We also support the amendment just spoken to by the noble Lord, Lord Tope, about the cut-off point and the date from which these provisions apply. That anomaly was pointed out in Committee. I hope that the Minister is able to give a positive response.
In Committee, we also probed the prospect of one or more local authorities adopting a similar role, particularly given the prospect of releasing substantial sums of publicly owned land to support housing development. This appeared to find some approval from the Minister, who undertook to explore further. Given that we do not have an amendment from the Government on this point, is this issue still under active consideration?
My Lords, first, I thank my noble friend for his amendment and I thank the noble Lord, Lord McKenzie. After the various bilaterals that we have had in advance of Report, I also put on record my thanks for their attendance and for the discussions that we have had across a variety of issues. We may not agree in some cases but it has always been done in a spirit of having constructive ways of moving forward on various elements of the Bill.
I turn to the two non-government amendments. Amendment 92A would make provision in Clause 21 to allow land to be transferred directly from the ALBs of central government to the HCA, reducing bureaucracy and accelerating development. Amendment 93A is in the name of my noble friend Lord Tope. I do not believe that it is necessary to amend Clause 22(11) to allow powers to override easements to transfer to sites that have already been disposed of. Our clause aims to accelerate development; the proposed amendment from my noble friend would not help to facilitate this any further. Developers have bought land and entered into agreements clearly aware of what powers were available to them. The conditions that the land was sold with and the price paid will have reflected this. We are satisfied that where the land has been leased but the GLA, HCA and MDCs retain the freehold, the existing powers to override easements already apply and will continue to do so. That is sufficient to support development on most of the sites disposed of. Changing the law now to apply to sites that have previously been sold would be an unusual approach and may have unintended consequences.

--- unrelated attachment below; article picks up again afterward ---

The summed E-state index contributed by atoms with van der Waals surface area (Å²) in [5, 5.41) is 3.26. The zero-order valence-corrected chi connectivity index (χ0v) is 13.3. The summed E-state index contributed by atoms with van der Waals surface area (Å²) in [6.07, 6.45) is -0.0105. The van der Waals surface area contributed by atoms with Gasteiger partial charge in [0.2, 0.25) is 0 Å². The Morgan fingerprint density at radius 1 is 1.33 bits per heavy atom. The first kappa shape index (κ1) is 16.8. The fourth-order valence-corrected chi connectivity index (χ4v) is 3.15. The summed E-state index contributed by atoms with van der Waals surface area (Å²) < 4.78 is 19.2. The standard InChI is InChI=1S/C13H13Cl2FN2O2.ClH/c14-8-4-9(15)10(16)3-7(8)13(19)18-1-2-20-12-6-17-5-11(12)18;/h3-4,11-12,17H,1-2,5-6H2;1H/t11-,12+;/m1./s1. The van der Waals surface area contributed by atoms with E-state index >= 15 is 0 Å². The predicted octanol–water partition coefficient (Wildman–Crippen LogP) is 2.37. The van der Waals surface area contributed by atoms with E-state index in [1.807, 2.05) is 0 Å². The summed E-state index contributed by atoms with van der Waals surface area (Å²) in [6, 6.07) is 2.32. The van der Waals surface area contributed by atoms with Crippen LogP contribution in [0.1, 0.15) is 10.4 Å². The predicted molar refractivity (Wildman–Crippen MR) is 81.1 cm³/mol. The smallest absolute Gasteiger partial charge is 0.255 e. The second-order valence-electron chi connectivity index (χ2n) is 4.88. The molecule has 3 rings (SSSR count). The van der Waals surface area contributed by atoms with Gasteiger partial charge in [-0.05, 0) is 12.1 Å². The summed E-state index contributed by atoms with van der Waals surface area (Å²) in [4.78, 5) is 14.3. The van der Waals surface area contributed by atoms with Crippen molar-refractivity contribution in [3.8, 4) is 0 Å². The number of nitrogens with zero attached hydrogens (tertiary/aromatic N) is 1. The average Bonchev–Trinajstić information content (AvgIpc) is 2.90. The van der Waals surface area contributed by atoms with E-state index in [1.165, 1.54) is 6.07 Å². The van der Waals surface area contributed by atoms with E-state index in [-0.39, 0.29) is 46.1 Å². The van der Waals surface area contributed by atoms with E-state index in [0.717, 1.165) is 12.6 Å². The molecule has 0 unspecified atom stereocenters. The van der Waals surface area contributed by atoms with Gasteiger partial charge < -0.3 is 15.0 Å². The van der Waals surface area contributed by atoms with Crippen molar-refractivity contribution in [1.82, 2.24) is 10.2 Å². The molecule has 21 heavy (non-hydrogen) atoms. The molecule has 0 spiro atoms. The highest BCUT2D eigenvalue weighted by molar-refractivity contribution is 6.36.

I accept that in a small number of cases which I am aware of the freehold may have been disposed of, meaning that the power does not apply. However, there are alternative mechanisms available to address this such as taking out insurance, negotiating with easement owners and making references to the Upper Tribunal Lands Chamber. Given the mechanism already available and the small number of sites that would be affected, we do not believe that this is sufficient to warrant a legislative amendment which may well cause unintended consequences elsewhere.
The noble Lord, Lord McKenzie, talked about local authorities. In our meetings, we said that the situation with local authorities was somewhat different. Beyond the discussions that we have had, the Government are certainly not in a position to provide any further detail or to accept any amendments in that regard.
Amendment 88 agreed.
Amendments 89 and 90
89: Clause 21, page 22, line 36, leave out “of the Housing and Regeneration Act 2008”
90: Clause 21, page 22, line 37, leave out “of that Act”
Amendments 89 and 90 agreed.
90A: Clause 21, page 23, line 18, at end insert—